Women That Make for Peace
A history of organizing against militarism and sexism.
By Patrick G. Coy
The literature on social movements is blessed with good histories of the U.S. peace movement and with histories of a number of major U.S. peace movement organizations. Sadly, but all too predictably, nearly all of these histories have focused on the contributions of men and on male-dominated organizations and movements. Only in the past few years was this pattern breached. Now Harriet Hyman Alonso breaks it decisively with Peace As a Womens Issue.
In this work the myriad of activities of U.S. feminist women whose organizations worked for peace between 1820 and 1992 are brought to life with vivid detail. This depth of detail is the fruit of good interviews and painstaking archival research. Alonsos connecting theme in this often unwieldy topic is the relationship between institutionalized violence and violence against women. It provides a useful theoretical framework for parts of the study.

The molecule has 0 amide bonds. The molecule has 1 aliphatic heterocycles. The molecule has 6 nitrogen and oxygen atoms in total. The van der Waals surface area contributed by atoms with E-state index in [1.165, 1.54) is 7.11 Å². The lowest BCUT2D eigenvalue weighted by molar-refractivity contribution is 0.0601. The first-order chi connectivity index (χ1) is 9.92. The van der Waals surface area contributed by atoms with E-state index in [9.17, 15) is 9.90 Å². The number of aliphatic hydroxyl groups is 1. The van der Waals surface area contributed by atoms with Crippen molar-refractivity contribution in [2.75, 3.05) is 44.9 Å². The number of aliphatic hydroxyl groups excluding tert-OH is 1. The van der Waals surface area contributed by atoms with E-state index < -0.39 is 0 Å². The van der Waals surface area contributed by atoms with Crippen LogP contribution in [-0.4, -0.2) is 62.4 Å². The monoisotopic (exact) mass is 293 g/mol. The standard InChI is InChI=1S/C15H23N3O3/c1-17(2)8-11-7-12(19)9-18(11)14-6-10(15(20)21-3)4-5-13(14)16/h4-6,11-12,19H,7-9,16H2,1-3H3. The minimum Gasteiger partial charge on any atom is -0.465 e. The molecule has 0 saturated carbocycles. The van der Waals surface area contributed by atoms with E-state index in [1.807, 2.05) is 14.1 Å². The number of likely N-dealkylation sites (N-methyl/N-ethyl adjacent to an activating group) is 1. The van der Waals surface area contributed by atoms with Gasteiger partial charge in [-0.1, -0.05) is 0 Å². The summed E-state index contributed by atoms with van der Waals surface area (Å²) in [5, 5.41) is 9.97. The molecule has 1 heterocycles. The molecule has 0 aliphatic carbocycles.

Alonso does not shy away from an honest examination of problems that historically afflict feminist womens peace organizations, including the difficulty of attracting and empowering younger women and the largely failed efforts of groups like the Womens International League for Peace and Freedom (WILPF) and Women Strike for Peace to reach out to women of color.